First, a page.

Tag Archives: insider trading

It was inevitable, one should suppose, that crisis would produce scandal

I suppose it was expected, that we shouldn’t be surprised at the news flying out of Washington, D.C.

The world is reeling from a deadly pandemic. Now we hear that some members of the U.S. Senate sought to take advantage of their power, their influence, their access to classified information to — allegedly! — score huge profits.

What is it about crises that they seem to attract this kind of potentially scandalous behavior?

We are saluting the heroes and Good Samaritans among us who are performing acts of kindness, empathy and care for those who need help coping with the coronavirus.

It’s also good to condemn those who potentially could use their influence to (a) mislead the public regarding the severity of the crisis and (b) profit from their misdirection.

Several senators allegedly have sought to do profit from the confusion and chaos brought by the pandemic.

One of them allegedly is Senate Intelligence Committee Chairman Richard Burr, R-N.C. He attended a classified meeting in January where he and other senators were told of the dangers that the coming pandemic posed to the economy, as well as to people’s health. Burr then soft-pedaled the threat, telling the public that all would be just fine.

Meanwhile, he allegedly sold millions of dollars of stock just prior to the stock market’s shocking collapse. Do you get it? Sen. Burr got his while the gettin’ was still good, leaving millions of other Americans in the lurch while their retirement accounts were flushed away as investors started to panic.

Is this how it’s supposed to go? Of course not! It’s just a sickening symptom — again, allegedly — of behavior that those in power too often exhibit.

There needs to be a full, frontal investigation into what Burr and some other senators knew and when they knew it. If they are determined to have committed illegal acts, they need to be prosecuted aggressively … for violating their sacred public trust.

None of us should be surprised that this scandal has been revealed.

This won’t happen, but it’s worth asking for it

We need to see the stock trades of President Trump and his family in the month of February.

This is a tweet fired off just a day ago by David Frum, a former speechwriter for President George W. Bush and, yes, a noted critic of Donald John Trump.

Frum has raised a legitimate issue with regard to the pandemic virus and the scandal that has erupted in the U.S. Senate regarding senators who sold stock in companies in which they were invested on the eve of the stock market collapse.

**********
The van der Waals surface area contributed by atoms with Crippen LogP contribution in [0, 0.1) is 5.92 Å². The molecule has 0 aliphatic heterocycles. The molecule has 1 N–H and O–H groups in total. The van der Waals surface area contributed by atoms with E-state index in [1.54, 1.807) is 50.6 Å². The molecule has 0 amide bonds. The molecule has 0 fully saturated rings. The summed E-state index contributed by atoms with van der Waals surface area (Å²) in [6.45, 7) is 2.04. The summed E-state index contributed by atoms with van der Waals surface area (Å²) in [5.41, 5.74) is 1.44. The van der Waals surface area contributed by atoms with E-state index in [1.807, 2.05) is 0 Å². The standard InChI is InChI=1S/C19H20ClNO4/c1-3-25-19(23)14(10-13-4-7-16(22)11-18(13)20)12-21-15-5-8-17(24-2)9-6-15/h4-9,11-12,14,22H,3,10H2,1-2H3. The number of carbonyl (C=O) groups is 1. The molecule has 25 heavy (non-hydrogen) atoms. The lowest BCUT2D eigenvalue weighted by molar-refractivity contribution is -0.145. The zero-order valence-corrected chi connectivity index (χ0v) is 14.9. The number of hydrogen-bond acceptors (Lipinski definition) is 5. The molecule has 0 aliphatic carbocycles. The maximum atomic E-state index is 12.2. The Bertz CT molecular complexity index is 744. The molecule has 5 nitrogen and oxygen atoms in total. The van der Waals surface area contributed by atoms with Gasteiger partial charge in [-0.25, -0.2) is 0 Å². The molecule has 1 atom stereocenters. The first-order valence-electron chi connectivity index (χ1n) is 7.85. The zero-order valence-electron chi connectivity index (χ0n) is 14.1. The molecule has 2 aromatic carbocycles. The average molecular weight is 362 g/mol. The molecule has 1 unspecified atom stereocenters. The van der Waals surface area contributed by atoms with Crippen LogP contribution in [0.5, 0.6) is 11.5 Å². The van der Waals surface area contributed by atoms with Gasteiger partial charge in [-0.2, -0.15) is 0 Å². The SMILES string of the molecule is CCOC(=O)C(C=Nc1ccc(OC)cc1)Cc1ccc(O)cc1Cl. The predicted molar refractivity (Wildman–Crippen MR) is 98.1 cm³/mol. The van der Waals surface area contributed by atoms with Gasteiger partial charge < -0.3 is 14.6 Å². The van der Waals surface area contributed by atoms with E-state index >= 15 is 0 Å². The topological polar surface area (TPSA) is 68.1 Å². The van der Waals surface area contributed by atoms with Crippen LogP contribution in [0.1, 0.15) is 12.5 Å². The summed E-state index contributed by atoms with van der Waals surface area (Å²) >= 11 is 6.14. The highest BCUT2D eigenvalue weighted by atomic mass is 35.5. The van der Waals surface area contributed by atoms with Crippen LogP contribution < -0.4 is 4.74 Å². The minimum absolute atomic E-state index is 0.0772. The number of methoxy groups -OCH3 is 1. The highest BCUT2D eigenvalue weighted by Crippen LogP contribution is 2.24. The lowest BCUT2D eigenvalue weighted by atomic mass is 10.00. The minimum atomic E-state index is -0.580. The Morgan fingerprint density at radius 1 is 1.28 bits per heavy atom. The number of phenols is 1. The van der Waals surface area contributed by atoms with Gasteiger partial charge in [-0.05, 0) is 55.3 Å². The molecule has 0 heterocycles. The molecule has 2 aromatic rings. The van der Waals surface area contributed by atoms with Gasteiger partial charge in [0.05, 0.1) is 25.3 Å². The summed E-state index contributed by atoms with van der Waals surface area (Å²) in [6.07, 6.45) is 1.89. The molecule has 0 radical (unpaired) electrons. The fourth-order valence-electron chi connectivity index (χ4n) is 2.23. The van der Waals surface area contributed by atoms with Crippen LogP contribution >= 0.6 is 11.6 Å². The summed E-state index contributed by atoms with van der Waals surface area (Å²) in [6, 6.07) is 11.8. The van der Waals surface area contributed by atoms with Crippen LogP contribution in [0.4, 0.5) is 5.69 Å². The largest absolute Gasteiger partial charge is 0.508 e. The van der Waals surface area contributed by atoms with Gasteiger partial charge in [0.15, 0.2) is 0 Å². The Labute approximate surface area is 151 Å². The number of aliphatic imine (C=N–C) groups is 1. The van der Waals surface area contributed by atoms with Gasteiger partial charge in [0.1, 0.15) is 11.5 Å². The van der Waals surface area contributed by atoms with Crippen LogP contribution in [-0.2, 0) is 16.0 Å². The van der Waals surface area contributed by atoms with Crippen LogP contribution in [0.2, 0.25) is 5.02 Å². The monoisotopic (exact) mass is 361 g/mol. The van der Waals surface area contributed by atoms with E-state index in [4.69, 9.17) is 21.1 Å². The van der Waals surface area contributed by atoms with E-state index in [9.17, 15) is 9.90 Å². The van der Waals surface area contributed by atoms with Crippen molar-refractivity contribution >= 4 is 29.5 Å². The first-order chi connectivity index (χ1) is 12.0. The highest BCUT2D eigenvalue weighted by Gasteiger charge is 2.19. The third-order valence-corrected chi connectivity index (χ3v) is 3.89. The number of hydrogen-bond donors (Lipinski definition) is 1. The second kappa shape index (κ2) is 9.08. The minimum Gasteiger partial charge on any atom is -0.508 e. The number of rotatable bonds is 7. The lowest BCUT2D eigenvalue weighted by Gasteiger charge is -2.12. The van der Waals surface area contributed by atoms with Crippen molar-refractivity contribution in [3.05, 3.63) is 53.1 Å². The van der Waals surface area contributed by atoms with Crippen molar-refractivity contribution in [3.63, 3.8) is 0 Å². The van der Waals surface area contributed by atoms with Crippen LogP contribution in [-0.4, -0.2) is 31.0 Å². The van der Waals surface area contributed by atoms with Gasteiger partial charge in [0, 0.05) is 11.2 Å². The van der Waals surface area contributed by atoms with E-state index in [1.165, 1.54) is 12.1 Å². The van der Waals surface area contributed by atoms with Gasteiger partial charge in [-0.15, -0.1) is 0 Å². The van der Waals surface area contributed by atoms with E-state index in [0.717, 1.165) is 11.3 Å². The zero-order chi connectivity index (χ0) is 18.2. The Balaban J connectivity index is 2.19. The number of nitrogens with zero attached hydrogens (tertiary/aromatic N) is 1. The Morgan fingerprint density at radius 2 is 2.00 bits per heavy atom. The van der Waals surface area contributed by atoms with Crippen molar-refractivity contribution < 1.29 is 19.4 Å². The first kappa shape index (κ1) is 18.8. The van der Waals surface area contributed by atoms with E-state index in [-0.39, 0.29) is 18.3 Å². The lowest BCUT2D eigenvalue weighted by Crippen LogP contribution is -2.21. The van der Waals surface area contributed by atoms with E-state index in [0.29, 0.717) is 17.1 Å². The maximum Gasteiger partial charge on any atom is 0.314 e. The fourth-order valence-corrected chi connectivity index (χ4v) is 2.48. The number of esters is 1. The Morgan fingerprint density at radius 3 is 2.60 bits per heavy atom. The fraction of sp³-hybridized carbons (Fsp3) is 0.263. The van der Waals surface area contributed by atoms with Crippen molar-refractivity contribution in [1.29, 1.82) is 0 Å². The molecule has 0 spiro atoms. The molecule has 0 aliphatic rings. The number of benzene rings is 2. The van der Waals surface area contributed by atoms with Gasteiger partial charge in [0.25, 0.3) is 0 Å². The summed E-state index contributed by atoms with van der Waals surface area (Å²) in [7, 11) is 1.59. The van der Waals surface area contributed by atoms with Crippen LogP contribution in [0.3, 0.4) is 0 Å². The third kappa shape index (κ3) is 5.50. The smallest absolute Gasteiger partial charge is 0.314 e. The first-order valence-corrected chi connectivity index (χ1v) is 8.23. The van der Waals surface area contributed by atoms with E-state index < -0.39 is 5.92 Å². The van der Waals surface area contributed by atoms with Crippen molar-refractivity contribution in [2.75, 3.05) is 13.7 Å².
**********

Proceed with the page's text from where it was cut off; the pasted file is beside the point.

You see, the senators allegedly had inside knowledge of what was about to happen, so they — again, allegedly — dumped the stock at a huge profit before it lost a ton of its value.

They were engaging in happy talk about the market and everyone’s retirement accounts. Except they allegedly knew the bottom was about to collapse on the market’s value.

Hmm. Didn’t Donald Trump also engage in that kind of low-balling of the coronavirus pandemic threat? Um, yeah, I believe he did.

Hence, we have David Frum raising the pertinent issue regarding the Trump family’s investments. The public’s ability to see such activity is likely to be fought hammer and tong by Trump, just as he has fought like hell to keep his tax returns away from public review.

They throw ’em in jail for this kind of thing, senators

What do you know about this?

Four U.S. senators, three Republicans and a Democrat, allegedly have been caught doing something that gets many of the rest of us tossed in the slammer.

GOP Sens. Richard Burr of North Carolina, James Inhofe of Oklahoma and Kelly Loeffler of Georgia, along with Democratic Sen. Dianne Feinstein of California, allegedly dumped a whole lot of stock immediately before its value tanked. A coincidence?

Many of us are quite skeptical of the timing of it all.

It’s called “insider trading,” which is what some individuals are able to do when they get information about investment value that isn’t known widely to the rest of the public.

Burr has asked for a Senate Ethics Committee probe into the matter. He also denies doing anything wrong. Sure thing, senator. That’s what they all say.